Imagine getting a really deep cut on your arm, and it hurts a lot and is bleeding everywhere. EVERYwhere. But you’re embarrassed by it because, in this metaphor scenario, you know that it is not “socially acceptable” to talk about it. So, you quickly slap some bandages on it and make sure you wear long sleeves for a while so no one sees your wound. You generally ignore it, and maybe only change the bandages once they are completely soaked through, and leaking through your shirt sleeve – the times you can’t pretend it’s not there anymore. You try to carry on in your day-to-day life as normal, but everything you try to do with that arm is a bit crippled now. It keeps reopening when you use your arm the wrong way. It hurts to do just about anything, but you smile anyway and push through, hoping the pain will go away and it will just heal on its own. And anytime anyone bumps into that arm, it’s overwhelmingly painful. People don’t necessarily know to avoid your injury because they can’t see it, so when they bump into you, you double over in pain. And they feel awkward that they didn’t know about it and that they hurt you by accident.  The wound just always hurts, with a dull, throbbing pain in the background, always present.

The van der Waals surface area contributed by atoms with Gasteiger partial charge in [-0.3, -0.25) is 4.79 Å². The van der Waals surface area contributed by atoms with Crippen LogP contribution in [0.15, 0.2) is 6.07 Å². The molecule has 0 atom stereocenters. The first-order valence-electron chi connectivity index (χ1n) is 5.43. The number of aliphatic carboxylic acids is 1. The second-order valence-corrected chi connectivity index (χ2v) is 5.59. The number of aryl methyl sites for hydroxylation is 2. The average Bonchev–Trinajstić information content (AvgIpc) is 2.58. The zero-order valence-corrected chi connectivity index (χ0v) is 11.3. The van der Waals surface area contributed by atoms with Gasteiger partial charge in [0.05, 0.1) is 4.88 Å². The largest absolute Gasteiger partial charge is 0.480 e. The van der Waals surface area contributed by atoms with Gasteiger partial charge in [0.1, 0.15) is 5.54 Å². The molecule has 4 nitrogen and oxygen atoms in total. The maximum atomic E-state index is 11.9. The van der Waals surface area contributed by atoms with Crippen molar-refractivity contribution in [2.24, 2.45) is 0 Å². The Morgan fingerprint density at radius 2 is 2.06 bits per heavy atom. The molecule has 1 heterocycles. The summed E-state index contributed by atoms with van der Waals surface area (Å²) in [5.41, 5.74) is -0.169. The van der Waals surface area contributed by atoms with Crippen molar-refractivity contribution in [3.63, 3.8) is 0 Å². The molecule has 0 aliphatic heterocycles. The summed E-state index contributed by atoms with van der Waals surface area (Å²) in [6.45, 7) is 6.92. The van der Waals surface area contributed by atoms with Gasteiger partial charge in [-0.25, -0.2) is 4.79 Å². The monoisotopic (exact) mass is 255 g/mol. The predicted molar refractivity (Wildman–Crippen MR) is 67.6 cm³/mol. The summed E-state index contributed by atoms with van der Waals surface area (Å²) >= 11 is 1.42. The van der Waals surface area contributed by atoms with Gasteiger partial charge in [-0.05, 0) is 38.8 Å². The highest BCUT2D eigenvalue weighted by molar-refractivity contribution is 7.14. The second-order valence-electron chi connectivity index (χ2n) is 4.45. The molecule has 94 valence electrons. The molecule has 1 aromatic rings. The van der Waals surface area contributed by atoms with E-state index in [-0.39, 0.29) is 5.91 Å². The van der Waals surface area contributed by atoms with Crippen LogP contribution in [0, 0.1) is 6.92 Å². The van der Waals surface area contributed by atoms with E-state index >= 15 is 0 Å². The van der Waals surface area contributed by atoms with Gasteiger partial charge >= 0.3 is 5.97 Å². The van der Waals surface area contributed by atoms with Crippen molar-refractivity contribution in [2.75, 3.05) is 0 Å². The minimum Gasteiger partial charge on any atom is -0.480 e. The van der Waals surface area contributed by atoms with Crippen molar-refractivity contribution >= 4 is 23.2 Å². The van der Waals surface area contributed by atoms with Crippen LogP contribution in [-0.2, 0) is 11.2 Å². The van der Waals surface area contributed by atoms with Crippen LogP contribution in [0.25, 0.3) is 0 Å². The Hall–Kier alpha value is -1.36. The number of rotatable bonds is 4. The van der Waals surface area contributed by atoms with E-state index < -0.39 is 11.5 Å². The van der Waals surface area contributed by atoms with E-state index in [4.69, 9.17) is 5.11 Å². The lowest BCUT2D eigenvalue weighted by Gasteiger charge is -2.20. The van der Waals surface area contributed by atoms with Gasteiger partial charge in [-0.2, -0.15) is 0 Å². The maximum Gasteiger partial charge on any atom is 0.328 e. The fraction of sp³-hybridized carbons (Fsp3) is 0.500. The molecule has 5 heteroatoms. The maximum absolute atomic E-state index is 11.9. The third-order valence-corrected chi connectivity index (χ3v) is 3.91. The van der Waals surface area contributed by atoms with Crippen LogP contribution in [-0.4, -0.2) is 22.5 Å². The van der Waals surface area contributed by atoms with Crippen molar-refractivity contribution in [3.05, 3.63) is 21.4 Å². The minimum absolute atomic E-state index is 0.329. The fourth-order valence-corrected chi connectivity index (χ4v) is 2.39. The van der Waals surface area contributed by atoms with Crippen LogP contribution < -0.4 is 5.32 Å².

And guess what? Because you never cleaned out the wound or got medical attention when it first happened, it gets infected over time. By slapping a bandage on it and ignoring the injury, the wound wasn’t properly inspected and cleaned out. There was probably some dirt and bacteria that got trapped in there when you threw a bandage over top of it and covered it up. AND your wound doesn’t heal cleanly because there are no medically administered stitches. The edges are ragged and the wound is now leaving a giant, ugly scar – while there is still infection under the surface.

In fact, the wound now is affecting other parts of your life. You end up getting blood poisoning from it, and your entire body starts to become affected because the wound wasn’t treated properly. Finally, when you feel like you can’t even function, you are bed-ridden, and your body is close to shutting down – you realise it is finally time to get medical help. You finally go to the doctor, even though it’s almost more embarrassing now than it was initially, because you’ve ignored the wound and it’s gotten even worse.